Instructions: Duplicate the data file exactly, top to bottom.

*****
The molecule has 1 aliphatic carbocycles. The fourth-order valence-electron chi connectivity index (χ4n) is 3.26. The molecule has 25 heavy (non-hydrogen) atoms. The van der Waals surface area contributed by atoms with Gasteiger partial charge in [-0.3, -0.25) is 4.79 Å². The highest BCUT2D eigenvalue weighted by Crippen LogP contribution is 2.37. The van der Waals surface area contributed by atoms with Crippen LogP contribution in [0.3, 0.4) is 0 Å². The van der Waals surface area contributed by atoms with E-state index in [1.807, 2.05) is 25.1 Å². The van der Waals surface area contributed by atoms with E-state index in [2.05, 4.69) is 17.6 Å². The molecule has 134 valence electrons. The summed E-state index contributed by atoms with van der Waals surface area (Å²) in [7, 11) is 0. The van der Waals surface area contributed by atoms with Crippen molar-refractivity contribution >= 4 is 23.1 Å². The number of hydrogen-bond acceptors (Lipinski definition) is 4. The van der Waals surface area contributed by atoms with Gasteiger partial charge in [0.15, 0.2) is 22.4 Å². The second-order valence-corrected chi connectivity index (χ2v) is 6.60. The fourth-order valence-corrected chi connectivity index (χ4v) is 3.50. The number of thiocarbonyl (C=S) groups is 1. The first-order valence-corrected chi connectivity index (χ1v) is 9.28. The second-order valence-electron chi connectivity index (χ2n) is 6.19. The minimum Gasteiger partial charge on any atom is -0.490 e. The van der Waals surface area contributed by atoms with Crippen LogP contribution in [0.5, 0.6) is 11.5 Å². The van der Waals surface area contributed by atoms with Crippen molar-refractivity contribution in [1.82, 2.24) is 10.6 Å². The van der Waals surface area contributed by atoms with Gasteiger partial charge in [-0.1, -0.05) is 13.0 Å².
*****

The molecule has 1 aliphatic carbocycles. The fourth-order valence-electron chi connectivity index (χ4n) is 3.26. The molecule has 25 heavy (non-hydrogen) atoms. The van der Waals surface area contributed by atoms with Gasteiger partial charge in [-0.3, -0.25) is 4.79 Å². The highest BCUT2D eigenvalue weighted by Crippen LogP contribution is 2.37. The van der Waals surface area contributed by atoms with Crippen LogP contribution in [0.3, 0.4) is 0 Å². The van der Waals surface area contributed by atoms with E-state index in [1.807, 2.05) is 25.1 Å². The van der Waals surface area contributed by atoms with E-state index in [2.05, 4.69) is 17.6 Å². The molecule has 134 valence electrons. The summed E-state index contributed by atoms with van der Waals surface area (Å²) in [7, 11) is 0. The van der Waals surface area contributed by atoms with Crippen molar-refractivity contribution >= 4 is 23.1 Å². The number of hydrogen-bond acceptors (Lipinski definition) is 4. The van der Waals surface area contributed by atoms with Gasteiger partial charge in [0.15, 0.2) is 22.4 Å². The second-order valence-corrected chi connectivity index (χ2v) is 6.60. The fourth-order valence-corrected chi connectivity index (χ4v) is 3.50. The number of thiocarbonyl (C=S) groups is 1. The first-order valence-corrected chi connectivity index (χ1v) is 9.28. The second-order valence-electron chi connectivity index (χ2n) is 6.19. The minimum Gasteiger partial charge on any atom is -0.490 e. The van der Waals surface area contributed by atoms with Crippen LogP contribution in [0.5, 0.6) is 11.5 Å². The van der Waals surface area contributed by atoms with Crippen molar-refractivity contribution in [1.82, 2.24) is 10.6 Å². The van der Waals surface area contributed by atoms with Gasteiger partial charge in [-0.1, -0.05) is 13.0 Å².